If you judged the aesthetics of the Internet by Google and Facebook, you'd think it was a very dull, very boxy place. But the Marcus brothers, aware of the market for rounded corners and pretty fonts, have taken a different approach with their two enterprises. At two-year-old Flavors.me, anyone can create an attractive personal website—incorporating feeds from cool-kid platforms like Behance, Vimeo, and the Hype Machine—in the time it takes to watch a YouTube video. And with their latest undertaking, Goodsie, which launched last April, they're applying the same prettified model to e-commerce, giving online shopping carts like Big Cartel and Shopify a run for their money. As Jonathan explains, "Anyone should be able to build a site that is J. Crew-level quality in a very reasonable amount of time—and do it just by point-and-clicking." As of November, Goodsie sellers can integrate their stores with Facebook, too, proving that the Marcus guys know how to color inside the lines when they have to.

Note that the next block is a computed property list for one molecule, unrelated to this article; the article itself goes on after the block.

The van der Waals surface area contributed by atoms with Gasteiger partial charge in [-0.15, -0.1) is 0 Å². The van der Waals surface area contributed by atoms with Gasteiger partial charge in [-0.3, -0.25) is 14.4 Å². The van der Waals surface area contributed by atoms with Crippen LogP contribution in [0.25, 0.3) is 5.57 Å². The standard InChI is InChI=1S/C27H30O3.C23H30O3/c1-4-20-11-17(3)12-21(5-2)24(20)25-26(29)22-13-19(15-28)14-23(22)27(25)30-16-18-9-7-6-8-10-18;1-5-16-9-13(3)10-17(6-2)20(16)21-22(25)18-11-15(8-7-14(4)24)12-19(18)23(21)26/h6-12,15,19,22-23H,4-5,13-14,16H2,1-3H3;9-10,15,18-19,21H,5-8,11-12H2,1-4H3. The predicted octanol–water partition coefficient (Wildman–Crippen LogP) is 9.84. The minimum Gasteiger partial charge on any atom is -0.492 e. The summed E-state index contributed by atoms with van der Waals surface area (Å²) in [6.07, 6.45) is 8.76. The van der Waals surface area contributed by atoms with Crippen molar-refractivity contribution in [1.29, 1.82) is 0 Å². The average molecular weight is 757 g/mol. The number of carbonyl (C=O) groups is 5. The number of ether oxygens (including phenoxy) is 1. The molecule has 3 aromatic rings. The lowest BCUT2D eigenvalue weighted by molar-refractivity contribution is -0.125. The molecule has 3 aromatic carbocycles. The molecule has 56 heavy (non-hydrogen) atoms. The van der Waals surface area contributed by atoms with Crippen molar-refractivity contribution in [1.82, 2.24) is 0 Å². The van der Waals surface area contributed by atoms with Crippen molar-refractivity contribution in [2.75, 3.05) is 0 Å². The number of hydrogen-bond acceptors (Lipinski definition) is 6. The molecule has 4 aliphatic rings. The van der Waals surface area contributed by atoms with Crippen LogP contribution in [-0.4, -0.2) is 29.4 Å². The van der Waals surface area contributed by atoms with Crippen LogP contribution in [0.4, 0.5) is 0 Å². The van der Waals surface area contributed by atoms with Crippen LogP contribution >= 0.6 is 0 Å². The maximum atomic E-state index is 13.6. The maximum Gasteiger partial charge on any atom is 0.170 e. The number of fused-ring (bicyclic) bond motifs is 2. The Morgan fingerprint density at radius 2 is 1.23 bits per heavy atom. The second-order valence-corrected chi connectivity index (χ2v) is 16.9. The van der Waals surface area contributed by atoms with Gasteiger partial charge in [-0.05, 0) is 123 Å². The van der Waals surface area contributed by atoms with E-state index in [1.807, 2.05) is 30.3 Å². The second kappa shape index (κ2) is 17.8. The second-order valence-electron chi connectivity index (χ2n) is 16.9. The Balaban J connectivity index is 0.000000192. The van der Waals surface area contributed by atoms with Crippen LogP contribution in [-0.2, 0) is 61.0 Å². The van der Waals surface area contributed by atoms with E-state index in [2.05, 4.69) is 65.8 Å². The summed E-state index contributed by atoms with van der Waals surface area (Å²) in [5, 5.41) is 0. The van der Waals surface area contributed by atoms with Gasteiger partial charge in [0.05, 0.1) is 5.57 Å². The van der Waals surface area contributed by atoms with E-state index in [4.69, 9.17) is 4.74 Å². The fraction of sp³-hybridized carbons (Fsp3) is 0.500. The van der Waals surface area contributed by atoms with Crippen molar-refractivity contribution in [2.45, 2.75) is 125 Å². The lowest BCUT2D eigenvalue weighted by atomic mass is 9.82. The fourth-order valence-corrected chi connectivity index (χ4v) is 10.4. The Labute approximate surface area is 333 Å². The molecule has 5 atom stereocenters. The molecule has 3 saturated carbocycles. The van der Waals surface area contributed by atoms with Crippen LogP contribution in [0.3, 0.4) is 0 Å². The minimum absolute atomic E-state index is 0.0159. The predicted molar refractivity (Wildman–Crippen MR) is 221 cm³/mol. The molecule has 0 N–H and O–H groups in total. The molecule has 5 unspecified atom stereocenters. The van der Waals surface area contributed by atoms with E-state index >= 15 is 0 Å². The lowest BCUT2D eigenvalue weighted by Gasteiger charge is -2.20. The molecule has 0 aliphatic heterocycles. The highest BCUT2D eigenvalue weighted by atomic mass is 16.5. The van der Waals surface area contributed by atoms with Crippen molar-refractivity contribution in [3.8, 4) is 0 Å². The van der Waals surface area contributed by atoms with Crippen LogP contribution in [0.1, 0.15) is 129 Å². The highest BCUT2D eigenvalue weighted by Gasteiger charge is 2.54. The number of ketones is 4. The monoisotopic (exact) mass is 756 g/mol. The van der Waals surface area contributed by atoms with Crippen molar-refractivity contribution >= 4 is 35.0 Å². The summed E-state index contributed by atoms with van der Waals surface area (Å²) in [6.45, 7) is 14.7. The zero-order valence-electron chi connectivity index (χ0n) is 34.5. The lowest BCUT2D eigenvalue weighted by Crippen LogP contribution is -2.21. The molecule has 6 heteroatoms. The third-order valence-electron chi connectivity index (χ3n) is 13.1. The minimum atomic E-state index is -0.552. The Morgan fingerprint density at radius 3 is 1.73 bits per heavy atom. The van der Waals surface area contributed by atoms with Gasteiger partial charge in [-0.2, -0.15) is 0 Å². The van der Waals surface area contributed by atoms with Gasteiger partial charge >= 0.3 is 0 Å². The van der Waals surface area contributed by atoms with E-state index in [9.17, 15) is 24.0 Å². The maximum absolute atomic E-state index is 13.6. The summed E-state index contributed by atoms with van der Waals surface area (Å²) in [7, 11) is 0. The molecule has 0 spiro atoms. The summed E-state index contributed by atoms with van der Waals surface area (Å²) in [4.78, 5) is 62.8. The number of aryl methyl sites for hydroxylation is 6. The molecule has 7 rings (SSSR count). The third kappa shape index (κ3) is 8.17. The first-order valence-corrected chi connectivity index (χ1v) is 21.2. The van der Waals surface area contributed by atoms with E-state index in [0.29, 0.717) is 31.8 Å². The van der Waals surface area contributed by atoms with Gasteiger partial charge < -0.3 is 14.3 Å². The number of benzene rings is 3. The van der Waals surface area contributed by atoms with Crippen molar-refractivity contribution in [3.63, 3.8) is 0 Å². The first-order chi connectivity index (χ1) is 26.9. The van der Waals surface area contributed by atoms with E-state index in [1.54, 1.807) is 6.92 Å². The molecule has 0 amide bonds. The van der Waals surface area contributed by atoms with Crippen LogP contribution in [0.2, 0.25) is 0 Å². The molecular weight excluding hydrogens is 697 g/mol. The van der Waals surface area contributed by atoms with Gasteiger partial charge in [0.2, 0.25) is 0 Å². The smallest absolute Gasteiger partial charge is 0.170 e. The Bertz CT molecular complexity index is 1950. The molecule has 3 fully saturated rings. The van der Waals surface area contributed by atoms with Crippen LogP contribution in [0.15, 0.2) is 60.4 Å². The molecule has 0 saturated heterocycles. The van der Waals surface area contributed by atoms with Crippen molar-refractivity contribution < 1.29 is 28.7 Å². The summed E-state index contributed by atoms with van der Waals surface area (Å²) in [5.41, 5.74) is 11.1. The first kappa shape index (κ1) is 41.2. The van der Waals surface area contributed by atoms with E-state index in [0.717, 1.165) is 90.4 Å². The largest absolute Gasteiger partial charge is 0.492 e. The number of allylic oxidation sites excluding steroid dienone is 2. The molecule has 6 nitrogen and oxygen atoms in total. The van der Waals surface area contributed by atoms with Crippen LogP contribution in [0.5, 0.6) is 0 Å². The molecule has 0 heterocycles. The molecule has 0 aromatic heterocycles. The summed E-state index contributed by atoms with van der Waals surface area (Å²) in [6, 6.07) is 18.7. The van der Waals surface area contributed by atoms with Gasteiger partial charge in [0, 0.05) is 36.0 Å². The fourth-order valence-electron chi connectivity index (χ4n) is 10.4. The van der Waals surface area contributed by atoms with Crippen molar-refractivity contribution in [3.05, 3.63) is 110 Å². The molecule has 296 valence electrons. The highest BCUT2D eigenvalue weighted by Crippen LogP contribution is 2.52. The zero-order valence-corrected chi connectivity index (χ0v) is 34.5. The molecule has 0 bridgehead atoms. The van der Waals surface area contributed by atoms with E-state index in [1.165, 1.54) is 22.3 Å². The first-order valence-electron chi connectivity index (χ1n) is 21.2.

Dealing with the whole Facebook thing: "What was important for us was doing an integration whereby the store looks and feels like it belongs in Facebook. Facebook has its own design language, and one particular challenge is that, with the size of Facebook, their design language is kind of all over. We took a lot of cues from their Timeline [interface]—we wanted to [show] most recent [activity]." —Jonathan
The projects they are not going to take on: "I get a lot of my news on Google Reader, but it's nothing to write home about." —David
"I think if we had more resources, we would probably try and tackle the RSS market. That is one that David's been pretty excited about, but we are not going to." —Jonathan
How the New York tech scene has changed: "I lived in New York from 2003 to 2008. There were no angel investors. There were no start-up, meet-up type things." —Jonathan
"Now there are cool events and get-togethers and conferences that really make it fun—you don't need to be traveling all over." —David